Maybe, probably not. The leading case would appear to be Raines v. Byrd, 521 US 811, where 6 congressmen sued over a line-item veto law (later held to be unconstitutional). The court notes the established legal fact that
To meet the standing requirements of Article III, "[a] plaintiff must
allege personal injury fairly traceable to the defendant's allegedly
unlawful conduct and likely to be redressed by the requested relief".
where that court added the italics; and
the alleged injury must be legally and judicially cognizable. This
requires, among other things, that the plaintiff have suffered "an
invasion of a legally protected interest which is . . . concrete and
In this case, the court find that "appellees have not been singled out for specially unfavorable treatment as opposed to other Members of their respective bodies", and they are claiming institutional injury, arising "solely because they are Members of Congress...If one of the Members were to retire tomorrow, he would no longer have a claim; the claim would be possessed by his successor instead". The court did, however, uphold standing in one legislative case, Coleman v. Miller, 307 U.S. 433, where there was an issue over whether the legislature had ratified a constitutional amendment when the Lt. Governor of Kansas cast a tie-breaking vote on the question (the allegation was that this was improper). The court held that the legislators "have a plain, direct and adequate interest in maintaining the effectiveness of their votes", finding that their
votes against ratification have been overridden and virtually held for
naught although if they are right in their contentions their votes
would have been sufficient to de- feat ratification. We think that
these senators have a plain, direct and adequate interest in
maintaining the effectiveness of their votes.
The Raines court finds that legislators "have standing to sue if that legislative action goes into effect (or does not go into effect), on the ground that their votes have been completely nullified" – but that was not the case in Raines (the line-item veto act had clearly passed).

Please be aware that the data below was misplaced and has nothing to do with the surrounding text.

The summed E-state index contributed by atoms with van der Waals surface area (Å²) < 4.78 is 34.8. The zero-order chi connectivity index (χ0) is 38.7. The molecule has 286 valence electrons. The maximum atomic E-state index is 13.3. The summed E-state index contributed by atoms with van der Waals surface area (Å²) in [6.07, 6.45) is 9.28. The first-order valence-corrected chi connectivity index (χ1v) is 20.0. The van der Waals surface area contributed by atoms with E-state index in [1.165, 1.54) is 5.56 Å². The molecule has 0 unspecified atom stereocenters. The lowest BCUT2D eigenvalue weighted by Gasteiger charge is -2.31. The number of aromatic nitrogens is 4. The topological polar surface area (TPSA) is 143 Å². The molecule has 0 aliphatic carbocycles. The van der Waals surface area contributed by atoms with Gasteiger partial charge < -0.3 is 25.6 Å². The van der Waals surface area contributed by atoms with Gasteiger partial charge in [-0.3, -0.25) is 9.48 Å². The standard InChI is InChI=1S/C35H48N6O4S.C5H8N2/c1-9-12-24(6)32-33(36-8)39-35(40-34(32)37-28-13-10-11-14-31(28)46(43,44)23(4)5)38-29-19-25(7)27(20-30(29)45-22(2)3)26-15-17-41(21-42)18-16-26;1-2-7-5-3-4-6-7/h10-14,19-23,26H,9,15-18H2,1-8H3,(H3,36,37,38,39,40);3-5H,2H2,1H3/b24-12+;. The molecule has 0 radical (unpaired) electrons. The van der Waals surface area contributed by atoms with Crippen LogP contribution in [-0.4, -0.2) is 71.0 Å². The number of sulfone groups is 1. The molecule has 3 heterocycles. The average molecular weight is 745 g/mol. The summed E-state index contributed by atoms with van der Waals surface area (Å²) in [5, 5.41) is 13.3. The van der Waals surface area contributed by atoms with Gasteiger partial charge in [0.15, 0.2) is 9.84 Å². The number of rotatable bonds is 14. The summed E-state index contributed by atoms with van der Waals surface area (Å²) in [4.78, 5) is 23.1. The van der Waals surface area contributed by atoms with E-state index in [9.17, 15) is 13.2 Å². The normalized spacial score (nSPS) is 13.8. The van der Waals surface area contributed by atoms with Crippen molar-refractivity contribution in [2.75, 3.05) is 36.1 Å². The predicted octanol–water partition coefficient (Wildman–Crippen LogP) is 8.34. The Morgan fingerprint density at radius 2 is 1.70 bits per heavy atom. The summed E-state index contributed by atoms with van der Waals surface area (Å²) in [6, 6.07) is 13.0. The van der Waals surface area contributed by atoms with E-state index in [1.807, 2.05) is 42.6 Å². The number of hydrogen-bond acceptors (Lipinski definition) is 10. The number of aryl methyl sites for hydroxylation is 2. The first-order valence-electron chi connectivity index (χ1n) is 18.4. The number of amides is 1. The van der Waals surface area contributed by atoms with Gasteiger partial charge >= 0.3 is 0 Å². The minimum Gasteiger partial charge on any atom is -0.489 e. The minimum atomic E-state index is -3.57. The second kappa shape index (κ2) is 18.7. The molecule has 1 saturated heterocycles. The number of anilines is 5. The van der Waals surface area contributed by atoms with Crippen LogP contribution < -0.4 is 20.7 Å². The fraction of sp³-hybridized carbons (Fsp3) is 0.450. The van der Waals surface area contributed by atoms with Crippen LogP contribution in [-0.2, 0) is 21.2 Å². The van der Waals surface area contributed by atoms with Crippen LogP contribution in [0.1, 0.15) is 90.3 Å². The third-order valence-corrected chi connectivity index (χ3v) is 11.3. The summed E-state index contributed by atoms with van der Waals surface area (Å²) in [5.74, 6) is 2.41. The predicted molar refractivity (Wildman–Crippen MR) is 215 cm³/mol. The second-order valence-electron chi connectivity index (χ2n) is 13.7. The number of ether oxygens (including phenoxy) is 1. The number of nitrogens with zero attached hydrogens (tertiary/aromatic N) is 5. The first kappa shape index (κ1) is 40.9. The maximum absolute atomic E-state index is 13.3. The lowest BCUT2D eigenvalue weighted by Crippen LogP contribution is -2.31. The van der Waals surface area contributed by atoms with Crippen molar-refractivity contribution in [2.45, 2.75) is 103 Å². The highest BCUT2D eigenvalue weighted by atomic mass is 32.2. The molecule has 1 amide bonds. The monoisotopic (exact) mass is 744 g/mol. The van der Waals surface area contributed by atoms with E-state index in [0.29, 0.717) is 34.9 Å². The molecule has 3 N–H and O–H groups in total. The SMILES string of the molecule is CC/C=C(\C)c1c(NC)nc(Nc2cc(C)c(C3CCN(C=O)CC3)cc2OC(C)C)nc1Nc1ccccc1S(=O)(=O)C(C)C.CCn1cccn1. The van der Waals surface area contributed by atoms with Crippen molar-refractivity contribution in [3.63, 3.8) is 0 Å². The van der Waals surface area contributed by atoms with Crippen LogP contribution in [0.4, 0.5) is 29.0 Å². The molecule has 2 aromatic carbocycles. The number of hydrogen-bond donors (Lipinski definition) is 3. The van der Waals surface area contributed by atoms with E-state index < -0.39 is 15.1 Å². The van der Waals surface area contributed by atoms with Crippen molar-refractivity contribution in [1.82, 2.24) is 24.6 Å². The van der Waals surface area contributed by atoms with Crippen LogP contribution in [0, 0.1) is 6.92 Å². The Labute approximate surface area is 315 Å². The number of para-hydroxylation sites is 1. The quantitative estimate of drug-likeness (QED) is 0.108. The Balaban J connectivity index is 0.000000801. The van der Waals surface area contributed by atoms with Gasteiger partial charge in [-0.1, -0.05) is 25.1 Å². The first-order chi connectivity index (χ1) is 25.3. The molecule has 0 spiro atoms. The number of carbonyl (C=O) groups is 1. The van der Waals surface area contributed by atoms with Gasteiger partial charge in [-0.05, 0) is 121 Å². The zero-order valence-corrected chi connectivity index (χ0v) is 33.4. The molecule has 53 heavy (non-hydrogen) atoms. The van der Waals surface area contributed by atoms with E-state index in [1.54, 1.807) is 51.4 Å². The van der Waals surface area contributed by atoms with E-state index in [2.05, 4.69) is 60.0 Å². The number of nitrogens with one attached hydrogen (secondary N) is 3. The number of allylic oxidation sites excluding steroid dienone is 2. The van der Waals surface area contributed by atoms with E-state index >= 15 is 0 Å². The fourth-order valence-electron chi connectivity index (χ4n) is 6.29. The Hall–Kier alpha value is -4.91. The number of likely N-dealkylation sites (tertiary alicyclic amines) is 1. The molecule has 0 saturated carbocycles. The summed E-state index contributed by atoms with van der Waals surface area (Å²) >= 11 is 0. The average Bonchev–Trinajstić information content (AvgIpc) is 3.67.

Applied to the Oprah hypothetical, senatorial vote would arguably have been completely nullified by the proposed process: that is the argument made in the present complaint, para 33-34. The end of sect. III of the Raines opinion gives extensive historical analysis of the fact that branches of government do not generally have standing to sue each other, closing with the note that
Our regime contemplates a more restricted role for Article III courts,
well expressed by Justice Powell in his concurring opinion in United
States v. Richardson, 418 U. S. 166 (1974):
"The irreplaceable value of the power articulated by Mr. Chief Justice
Marshall [in Marbury v. Madison, 1 Cranch 137 (1803),] lies in the
protection it has afforded the constitutional rights and liberties of
individual citizens and minority groups against oppressive or
discriminatory government action. It is this role, not some amorphous
general supervision of the operations of government, that has
maintained public esteem for the federal courts and has permitted the
peaceful coexistence of the countermajoritarian implications of
judicial review and the democratic principles upon which our Federal
Government in the final analysis rests.
There is a very narrow window through which the Senate might have standing to sue POTUS and otherwise, the answer is "no". The Oprah case is distinguished from Raines in that there is no political recourse to simply ignoring the appointments clause, except impeachment, and the courts might see such an action as equivalent to vote-nullification.